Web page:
It’s not as if government statistics weren’t already unreliable, but this mea culpa demonstrates why you should look very, very, very skeptically at any argument that compares the statistics from one country with the statistics from another. Even with something as superficially straightforward as the murder rate, they simply cannot be trusted at face value:
I have frequently in this series referred to the English murder rates as historically low and currently very low compared to US murder rates. I blandly accepted the murder statistics published by the UK Home Office as definitive. I overlooked the details of what and how the English counted “murders.” It turns out that was a big mistake. (I was first turned onto my error by this post at Extrano’s Alley.)
I fell into a definitions trap you may not be aware of. The shortest version is this. We count and report crimes based on initial data. The Brits count and report crimes based on the outcome of the investigation and trial. Yep, that says what I meant it to say.
In the US, the count of people murdered kept by the FBI is pretty darned straightforward. Got a body, not natural causes, not suicide? Must be murder of one sort or another. Count it.
So, if you ask the FBI, they will tell you that for 2011 there were 14,022 murders or non-negligent manslaughters. On the same line of that chart, they tell us the population was 292,364,075 which gives us a “murder” rate of 4.8 per 100,000 population. Those counts are based on crimes reported by local police agencies. They say nothing about the clearance rate, nor if anyone was ever identified or charged or convicted or whatever. Body, not natural, not negligent, homicide. Duh.
Now, on to England. It turns out that the Home office is very restrictive in what they report as “murders.” Still, looking at the detailed report for 2010/2011 the Home office tells us that in the reporting period there were 636 murders “provisionally recorded” for a murder rate of 1.15 per 100,000 — less than 1/3 the murder rate in the US. (See page 16 of the source document)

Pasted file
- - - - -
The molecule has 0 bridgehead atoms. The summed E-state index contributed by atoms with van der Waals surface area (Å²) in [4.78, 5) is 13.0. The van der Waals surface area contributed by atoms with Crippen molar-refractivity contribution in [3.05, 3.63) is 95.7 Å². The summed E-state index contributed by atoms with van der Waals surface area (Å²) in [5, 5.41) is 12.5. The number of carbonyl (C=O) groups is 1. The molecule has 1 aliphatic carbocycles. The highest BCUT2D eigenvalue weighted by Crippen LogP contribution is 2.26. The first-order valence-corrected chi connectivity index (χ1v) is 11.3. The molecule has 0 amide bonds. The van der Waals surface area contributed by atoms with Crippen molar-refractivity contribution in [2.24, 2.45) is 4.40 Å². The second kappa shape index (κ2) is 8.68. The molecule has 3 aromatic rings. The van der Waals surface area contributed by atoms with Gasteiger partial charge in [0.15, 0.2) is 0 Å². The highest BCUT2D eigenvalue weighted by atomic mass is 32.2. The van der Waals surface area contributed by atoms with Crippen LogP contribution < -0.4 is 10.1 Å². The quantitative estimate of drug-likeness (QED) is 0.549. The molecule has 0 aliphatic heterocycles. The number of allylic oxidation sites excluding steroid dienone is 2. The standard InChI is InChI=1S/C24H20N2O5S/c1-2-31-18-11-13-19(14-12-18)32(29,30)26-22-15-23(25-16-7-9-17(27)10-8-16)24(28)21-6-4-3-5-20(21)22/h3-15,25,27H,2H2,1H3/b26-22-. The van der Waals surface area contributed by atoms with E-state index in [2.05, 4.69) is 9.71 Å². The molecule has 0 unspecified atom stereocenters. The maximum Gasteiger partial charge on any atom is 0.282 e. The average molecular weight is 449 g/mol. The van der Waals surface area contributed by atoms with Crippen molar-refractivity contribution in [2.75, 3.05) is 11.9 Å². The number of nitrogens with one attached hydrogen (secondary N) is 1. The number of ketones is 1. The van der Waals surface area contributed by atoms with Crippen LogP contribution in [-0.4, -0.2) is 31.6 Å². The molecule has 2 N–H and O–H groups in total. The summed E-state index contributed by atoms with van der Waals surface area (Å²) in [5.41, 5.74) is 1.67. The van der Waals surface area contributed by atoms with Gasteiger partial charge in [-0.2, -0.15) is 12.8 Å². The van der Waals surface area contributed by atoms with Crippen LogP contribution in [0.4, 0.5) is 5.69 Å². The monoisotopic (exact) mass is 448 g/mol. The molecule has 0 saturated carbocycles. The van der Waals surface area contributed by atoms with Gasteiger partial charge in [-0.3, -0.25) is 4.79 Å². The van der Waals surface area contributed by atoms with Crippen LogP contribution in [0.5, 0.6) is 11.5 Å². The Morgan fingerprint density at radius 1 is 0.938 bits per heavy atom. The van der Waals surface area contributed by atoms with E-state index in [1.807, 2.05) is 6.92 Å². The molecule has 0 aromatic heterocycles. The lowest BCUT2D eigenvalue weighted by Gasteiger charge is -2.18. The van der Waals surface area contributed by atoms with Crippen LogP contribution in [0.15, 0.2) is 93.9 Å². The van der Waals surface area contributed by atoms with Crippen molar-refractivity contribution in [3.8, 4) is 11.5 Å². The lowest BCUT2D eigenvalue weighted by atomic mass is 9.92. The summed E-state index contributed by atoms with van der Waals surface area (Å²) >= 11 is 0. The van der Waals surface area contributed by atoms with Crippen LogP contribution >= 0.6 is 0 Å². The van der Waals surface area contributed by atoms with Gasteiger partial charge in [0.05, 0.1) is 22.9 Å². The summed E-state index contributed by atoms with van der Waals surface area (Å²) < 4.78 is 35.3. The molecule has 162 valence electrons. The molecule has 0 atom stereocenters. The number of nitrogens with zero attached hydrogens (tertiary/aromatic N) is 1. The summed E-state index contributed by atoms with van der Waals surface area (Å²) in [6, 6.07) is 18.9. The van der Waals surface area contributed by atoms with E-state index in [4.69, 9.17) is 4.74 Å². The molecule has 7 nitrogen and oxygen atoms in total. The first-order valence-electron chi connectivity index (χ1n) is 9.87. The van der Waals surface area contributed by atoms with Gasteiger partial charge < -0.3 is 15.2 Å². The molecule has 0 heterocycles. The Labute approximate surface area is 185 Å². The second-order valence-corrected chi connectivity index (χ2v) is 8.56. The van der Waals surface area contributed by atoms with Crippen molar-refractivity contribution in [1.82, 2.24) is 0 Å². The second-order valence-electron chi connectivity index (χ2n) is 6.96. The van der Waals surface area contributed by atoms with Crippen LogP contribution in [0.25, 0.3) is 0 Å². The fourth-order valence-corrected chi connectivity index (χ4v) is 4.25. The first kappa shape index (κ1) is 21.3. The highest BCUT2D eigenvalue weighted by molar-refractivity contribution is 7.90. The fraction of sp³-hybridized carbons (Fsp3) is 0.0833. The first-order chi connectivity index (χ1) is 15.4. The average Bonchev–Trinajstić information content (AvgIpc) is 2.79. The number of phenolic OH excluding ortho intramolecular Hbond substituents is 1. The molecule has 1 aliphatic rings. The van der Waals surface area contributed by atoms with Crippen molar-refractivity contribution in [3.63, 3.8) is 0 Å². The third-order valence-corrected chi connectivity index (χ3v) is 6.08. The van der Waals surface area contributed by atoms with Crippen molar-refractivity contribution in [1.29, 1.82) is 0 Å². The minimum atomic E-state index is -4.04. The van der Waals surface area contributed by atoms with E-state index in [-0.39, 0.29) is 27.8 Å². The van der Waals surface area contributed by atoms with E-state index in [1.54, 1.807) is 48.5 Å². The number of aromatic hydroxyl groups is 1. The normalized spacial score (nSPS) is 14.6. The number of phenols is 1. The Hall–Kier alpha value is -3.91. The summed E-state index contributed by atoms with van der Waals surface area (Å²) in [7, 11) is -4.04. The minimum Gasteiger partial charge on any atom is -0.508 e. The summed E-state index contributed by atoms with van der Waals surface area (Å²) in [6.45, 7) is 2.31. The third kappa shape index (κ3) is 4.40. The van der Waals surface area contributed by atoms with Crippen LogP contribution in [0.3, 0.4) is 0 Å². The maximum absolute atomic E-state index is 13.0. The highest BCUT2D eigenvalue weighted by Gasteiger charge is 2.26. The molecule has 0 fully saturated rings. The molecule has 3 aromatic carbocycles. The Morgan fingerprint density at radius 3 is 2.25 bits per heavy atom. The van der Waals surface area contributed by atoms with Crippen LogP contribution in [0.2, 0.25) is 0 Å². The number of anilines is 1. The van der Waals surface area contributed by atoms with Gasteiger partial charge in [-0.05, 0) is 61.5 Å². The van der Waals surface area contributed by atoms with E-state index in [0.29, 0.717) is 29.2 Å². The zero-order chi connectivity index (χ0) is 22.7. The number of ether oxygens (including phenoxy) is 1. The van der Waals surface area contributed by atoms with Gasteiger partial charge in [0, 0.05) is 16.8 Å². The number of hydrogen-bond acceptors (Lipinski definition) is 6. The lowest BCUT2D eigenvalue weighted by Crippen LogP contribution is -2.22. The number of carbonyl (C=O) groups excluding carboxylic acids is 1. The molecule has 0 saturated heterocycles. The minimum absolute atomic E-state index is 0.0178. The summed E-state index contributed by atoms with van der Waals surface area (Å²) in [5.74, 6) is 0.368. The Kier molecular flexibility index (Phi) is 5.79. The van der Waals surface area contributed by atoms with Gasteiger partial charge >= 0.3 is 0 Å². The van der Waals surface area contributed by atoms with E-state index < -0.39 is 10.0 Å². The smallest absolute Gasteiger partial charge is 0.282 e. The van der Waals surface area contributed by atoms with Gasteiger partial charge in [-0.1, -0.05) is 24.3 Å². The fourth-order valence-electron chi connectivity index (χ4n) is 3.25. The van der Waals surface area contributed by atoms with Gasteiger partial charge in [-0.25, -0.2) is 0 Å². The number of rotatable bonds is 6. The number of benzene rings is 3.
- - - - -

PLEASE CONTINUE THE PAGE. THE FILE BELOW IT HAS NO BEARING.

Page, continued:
I’ve reported these numbers blindly many times, and quoted sources with many (sometimes silly) explanations for the lower murder rate in the UK. There’s a problem with that as it turns out. What about all those murders which were not solved? The ones where a conviction wasn’t gotten? The ones where the appeals are still on-going? Not only that, but when exactly were these homicides performed?
“Since 1967, homicide figures for England and Wales have been adjusted to exclude any cases which do not result in conviction”
OOOoooooops. We’re not comparing apples to apples, we’re comparing apples to meatloaf.
Keep this in mind the next time you hear someone extolling the wonders of gun laws in the UK or the excellent performance of the Scandinavian health care system. It’s possible the statistics are relevant. But then again, it is entirely possible that they are not.